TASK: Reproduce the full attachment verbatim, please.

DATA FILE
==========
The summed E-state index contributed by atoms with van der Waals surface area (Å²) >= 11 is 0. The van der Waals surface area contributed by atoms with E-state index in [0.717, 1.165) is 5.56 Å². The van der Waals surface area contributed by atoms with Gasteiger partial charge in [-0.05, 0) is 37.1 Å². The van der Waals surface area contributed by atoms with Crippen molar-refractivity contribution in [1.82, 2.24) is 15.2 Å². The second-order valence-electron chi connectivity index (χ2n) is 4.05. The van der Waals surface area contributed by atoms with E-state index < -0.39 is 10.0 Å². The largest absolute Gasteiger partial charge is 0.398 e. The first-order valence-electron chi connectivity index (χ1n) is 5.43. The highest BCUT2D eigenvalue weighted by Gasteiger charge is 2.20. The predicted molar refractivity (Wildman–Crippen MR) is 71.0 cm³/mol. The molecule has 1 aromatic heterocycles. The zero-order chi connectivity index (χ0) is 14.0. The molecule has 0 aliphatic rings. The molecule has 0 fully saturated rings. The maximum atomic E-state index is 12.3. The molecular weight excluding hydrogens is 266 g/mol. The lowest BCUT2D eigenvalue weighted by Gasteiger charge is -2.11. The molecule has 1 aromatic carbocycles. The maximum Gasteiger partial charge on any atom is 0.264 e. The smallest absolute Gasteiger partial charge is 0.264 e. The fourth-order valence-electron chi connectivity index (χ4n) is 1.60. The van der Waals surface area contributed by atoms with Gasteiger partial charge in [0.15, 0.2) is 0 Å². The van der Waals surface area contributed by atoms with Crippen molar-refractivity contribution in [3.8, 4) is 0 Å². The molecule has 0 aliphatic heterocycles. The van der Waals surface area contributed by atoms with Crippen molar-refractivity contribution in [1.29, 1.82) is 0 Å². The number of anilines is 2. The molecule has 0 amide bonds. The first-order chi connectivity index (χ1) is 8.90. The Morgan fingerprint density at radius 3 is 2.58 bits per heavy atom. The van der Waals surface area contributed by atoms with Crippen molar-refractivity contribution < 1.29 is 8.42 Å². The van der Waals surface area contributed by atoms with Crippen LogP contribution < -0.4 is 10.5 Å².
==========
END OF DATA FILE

The summed E-state index contributed by atoms with van der Waals surface area (Å²) >= 11 is 0. The van der Waals surface area contributed by atoms with E-state index in [0.717, 1.165) is 5.56 Å². The van der Waals surface area contributed by atoms with Gasteiger partial charge in [-0.05, 0) is 37.1 Å². The van der Waals surface area contributed by atoms with Crippen molar-refractivity contribution in [1.82, 2.24) is 15.2 Å². The second-order valence-electron chi connectivity index (χ2n) is 4.05. The van der Waals surface area contributed by atoms with E-state index < -0.39 is 10.0 Å². The largest absolute Gasteiger partial charge is 0.398 e. The first-order valence-electron chi connectivity index (χ1n) is 5.43. The highest BCUT2D eigenvalue weighted by Gasteiger charge is 2.20. The predicted molar refractivity (Wildman–Crippen MR) is 71.0 cm³/mol. The molecule has 1 aromatic heterocycles. The zero-order chi connectivity index (χ0) is 14.0. The molecule has 0 aliphatic rings. The molecule has 0 fully saturated rings. The maximum atomic E-state index is 12.3. The molecular weight excluding hydrogens is 266 g/mol. The lowest BCUT2D eigenvalue weighted by Gasteiger charge is -2.11. The molecule has 1 aromatic carbocycles. The maximum Gasteiger partial charge on any atom is 0.264 e. The smallest absolute Gasteiger partial charge is 0.264 e. The fourth-order valence-electron chi connectivity index (χ4n) is 1.60. The van der Waals surface area contributed by atoms with Gasteiger partial charge in [0.15, 0.2) is 0 Å². The van der Waals surface area contributed by atoms with Crippen molar-refractivity contribution in [3.8, 4) is 0 Å². The molecule has 0 aliphatic heterocycles. The van der Waals surface area contributed by atoms with Crippen molar-refractivity contribution in [1.29, 1.82) is 0 Å². The number of anilines is 2. The molecule has 0 amide bonds. The first-order chi connectivity index (χ1) is 8.90. The Morgan fingerprint density at radius 3 is 2.58 bits per heavy atom. The van der Waals surface area contributed by atoms with Crippen molar-refractivity contribution < 1.29 is 8.42 Å². The van der Waals surface area contributed by atoms with Crippen LogP contribution < -0.4 is 10.5 Å².